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Lead investigator in Suez Canal blockage probe boards ship

Divers inspected the underside of a colossal container ship that had blocked the Suez Canal in Egypt, spotting some damage to the bow but not enough to take it out of service, officials said Wednesday.

The dives were part of a continuing investigation into what caused the Ever Given to crash into the bank of the canal where it remained wedged for six days, before it was dislodged on Monday.

The vessel is now anchored in the Great Bitter Lake, a wide stretch of water halfway between the north and south ends of the canal.

Lead investigator Captain Sayed Sheasha, who boarded the Ever Given on Wednesday afternoon, told Reuters news agency that the investigation would include examining the seaworthiness of the ship and its captain’s actions to help determine the causes.

Divers had gone to check the hull of the ship while it’s anchored in the Bitter Lakes area, a canal source said.

The Ever Given’s captain was committed to fully complying with the probe, Sheasha said.

“The ship will remain in the lakes area until the investigations are complete,” Suez Canal Authority (SCA) Chairman Osama Rabie told a local television channel late on Wednesday, adding that there was no definite time frame for the inquiry.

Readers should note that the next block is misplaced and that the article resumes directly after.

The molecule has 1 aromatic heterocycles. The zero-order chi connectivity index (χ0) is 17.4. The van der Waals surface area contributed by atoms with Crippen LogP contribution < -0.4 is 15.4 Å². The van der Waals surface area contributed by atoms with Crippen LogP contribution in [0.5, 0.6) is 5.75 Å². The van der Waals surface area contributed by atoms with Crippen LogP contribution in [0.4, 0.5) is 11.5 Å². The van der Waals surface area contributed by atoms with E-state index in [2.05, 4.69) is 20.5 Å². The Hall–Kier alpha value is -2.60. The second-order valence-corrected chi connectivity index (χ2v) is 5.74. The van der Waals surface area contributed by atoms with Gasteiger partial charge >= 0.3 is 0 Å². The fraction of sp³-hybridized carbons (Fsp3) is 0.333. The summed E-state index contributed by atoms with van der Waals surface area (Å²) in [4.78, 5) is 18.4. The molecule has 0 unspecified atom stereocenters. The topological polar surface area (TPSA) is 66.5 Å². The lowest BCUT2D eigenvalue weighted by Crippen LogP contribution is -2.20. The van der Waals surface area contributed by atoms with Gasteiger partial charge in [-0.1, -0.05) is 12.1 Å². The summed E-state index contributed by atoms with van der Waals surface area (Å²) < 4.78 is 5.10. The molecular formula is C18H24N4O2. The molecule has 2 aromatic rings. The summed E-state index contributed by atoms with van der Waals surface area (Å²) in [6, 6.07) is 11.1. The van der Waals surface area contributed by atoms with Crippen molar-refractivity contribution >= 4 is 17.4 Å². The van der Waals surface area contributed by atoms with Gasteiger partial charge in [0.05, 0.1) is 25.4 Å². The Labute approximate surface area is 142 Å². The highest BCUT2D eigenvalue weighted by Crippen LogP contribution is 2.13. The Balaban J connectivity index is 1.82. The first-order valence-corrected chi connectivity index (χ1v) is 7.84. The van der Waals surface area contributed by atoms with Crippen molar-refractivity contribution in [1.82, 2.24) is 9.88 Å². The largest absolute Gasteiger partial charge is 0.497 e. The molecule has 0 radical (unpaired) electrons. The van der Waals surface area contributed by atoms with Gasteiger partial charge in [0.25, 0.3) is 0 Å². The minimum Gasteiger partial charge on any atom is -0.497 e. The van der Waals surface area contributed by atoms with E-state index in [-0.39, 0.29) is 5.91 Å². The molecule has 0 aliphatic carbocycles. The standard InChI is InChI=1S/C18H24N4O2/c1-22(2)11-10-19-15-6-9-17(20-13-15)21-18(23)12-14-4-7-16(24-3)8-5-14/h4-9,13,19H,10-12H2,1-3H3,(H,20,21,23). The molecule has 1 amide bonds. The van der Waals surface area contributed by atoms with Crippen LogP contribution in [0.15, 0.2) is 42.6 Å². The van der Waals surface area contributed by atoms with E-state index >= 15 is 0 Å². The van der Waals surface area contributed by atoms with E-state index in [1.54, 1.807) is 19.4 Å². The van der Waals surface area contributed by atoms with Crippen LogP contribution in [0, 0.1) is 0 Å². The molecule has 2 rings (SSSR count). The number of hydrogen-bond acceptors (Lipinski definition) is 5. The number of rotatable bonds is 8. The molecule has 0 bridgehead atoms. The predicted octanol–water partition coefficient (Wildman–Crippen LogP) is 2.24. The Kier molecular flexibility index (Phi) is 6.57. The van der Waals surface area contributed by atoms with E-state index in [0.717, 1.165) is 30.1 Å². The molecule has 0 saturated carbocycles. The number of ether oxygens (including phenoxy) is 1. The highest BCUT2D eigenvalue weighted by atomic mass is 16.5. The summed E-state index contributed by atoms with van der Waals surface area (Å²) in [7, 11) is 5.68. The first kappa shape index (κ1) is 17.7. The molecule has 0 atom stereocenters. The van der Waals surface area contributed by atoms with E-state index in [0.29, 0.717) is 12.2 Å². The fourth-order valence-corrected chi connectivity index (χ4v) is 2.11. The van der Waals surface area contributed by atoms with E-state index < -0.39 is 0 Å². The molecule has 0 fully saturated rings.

Rabie also said that investigators on Wednesday questioned the crew.

The six-day blockage threw global supply chains into disarray after the 400-metre-long (1,312-foot) ship became jammed diagonally across a southern section of the canal, the shortest shipping route between Europe and Asia.

The Suez Canal Authority (SCA) said on Wednesday that shipping had returned to normal levels, with a total of 81 ships transiting the canal.

Egypt’s Leth Agencies said on Wednesday that a total of 163 ships had transited the Suez Canal since its reopening and that 292 ships were currently waiting.

Five liquefied natural gas vessels transited on Tuesday, commodities analyst Kpler said in a note, adding that it appeared congestion at the canal was “now quickly tapering off”.

The SCA has scheduled accelerated shipping convoys and has said it hopes the backlog of ships can be cleared by the end of the week.

Moment of triumph

Dislodging the Ever Given was a moment of triumph for the members of the salvage team.

Some broke into tears, and many hugged each other as the vessel’s bow was rooted out from the eastern side of the canal.

“We saw it on television, and it is completely different than when you see it in front of you,” said one of the men, Mostafa Mohamed.

The unprecedented canal shutdown had added to the strain on the shipping industry, already under pressure from the coronavirus pandemic.

The six-day closure would “create a domino effect of delays for goods to be delivered and for the backlog of shipments to be processed through”, said Diego Pantoja-Navajas, an expert in supply chain logistics and vice president of WMS Cloud Development at Oracle.

This article originally appeared on AlJazeera

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